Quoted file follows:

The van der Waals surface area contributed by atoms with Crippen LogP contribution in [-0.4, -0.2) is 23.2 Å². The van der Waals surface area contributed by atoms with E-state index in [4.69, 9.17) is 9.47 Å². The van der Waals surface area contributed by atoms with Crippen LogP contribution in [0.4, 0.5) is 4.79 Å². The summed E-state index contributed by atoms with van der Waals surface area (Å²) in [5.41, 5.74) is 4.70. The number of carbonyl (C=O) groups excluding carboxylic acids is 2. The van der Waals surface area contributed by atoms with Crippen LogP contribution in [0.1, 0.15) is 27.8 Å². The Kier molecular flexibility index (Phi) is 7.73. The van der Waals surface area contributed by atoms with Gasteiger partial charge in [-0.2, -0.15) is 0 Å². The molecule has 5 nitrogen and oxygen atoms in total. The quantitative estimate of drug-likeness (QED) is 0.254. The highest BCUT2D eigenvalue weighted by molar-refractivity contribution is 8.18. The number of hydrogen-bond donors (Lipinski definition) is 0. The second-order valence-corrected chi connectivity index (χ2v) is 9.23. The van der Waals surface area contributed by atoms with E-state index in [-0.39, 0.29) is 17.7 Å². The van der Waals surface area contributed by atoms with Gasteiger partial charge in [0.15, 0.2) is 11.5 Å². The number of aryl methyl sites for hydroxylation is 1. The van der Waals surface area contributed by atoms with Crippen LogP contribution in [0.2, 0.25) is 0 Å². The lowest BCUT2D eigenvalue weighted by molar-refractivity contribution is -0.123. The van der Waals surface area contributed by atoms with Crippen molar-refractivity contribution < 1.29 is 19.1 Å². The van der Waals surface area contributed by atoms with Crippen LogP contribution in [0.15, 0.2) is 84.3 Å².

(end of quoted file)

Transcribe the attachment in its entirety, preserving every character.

The van der Waals surface area contributed by atoms with Crippen LogP contribution in [-0.4, -0.2) is 23.2 Å². The van der Waals surface area contributed by atoms with E-state index in [4.69, 9.17) is 9.47 Å². The van der Waals surface area contributed by atoms with Crippen LogP contribution in [0.4, 0.5) is 4.79 Å². The summed E-state index contributed by atoms with van der Waals surface area (Å²) in [5.41, 5.74) is 4.70. The number of carbonyl (C=O) groups excluding carboxylic acids is 2. The van der Waals surface area contributed by atoms with Crippen LogP contribution in [0.1, 0.15) is 27.8 Å². The Kier molecular flexibility index (Phi) is 7.73. The van der Waals surface area contributed by atoms with Gasteiger partial charge in [-0.2, -0.15) is 0 Å². The molecule has 5 nitrogen and oxygen atoms in total. The quantitative estimate of drug-likeness (QED) is 0.254. The highest BCUT2D eigenvalue weighted by molar-refractivity contribution is 8.18. The number of hydrogen-bond donors (Lipinski definition) is 0. The second-order valence-corrected chi connectivity index (χ2v) is 9.23. The van der Waals surface area contributed by atoms with E-state index in [-0.39, 0.29) is 17.7 Å². The van der Waals surface area contributed by atoms with Gasteiger partial charge in [0.15, 0.2) is 11.5 Å². The number of aryl methyl sites for hydroxylation is 1. The van der Waals surface area contributed by atoms with Crippen LogP contribution in [0.2, 0.25) is 0 Å². The lowest BCUT2D eigenvalue weighted by molar-refractivity contribution is -0.123. The van der Waals surface area contributed by atoms with Crippen molar-refractivity contribution < 1.29 is 19.1 Å². The van der Waals surface area contributed by atoms with Crippen LogP contribution in [0.15, 0.2) is 84.3 Å².